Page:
War memorials are heartbreaking places. Genocide memorials are scary. But the most frightening are the ones residing on the places of atrocities, like the Drobitsky Yar memorial.
Construction History Timeline
For many decades the Drobitsky Yar tragedy was concealed from the public. A small sign, dating back to 1956, was the lone identifier of the Yar. The sign read: “Here lay victims of fascist terror” (“Здесь покоятся жертвы фашистского террора”). It did not mention mass killings of Jews. Some sources name Alexander Kagan, a man brave enough to petition authorities for the construction of a small obelisk in 1974.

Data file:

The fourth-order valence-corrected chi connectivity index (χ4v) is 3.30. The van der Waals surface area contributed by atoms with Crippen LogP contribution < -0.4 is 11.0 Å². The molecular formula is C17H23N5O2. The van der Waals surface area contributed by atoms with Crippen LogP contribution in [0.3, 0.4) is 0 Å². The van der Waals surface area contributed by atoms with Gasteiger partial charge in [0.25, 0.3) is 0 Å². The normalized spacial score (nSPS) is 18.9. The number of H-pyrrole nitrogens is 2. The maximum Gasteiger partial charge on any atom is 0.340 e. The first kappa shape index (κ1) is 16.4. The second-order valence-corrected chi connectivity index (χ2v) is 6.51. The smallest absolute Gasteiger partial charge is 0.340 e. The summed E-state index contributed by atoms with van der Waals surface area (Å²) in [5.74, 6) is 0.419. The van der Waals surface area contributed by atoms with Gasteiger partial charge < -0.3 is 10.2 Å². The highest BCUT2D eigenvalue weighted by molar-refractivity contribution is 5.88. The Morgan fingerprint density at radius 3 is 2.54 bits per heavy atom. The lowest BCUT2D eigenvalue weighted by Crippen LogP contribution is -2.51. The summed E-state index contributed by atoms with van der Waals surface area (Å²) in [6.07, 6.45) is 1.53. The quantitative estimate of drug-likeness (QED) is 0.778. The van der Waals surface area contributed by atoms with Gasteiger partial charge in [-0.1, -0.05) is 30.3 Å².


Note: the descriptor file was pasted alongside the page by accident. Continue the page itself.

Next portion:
In 1988, after years of silence, there was another push to recognize victims. An article by a journalist Victoria Lebedeva about Drobitsky Yar was published in Kharkov city newspaper (Вечерний Харьков). Later that year, under the leadership of activists Evgeniy Lisenko and Victor Bojko, a group of volunteers began gathering pictures, letters, and names of victims.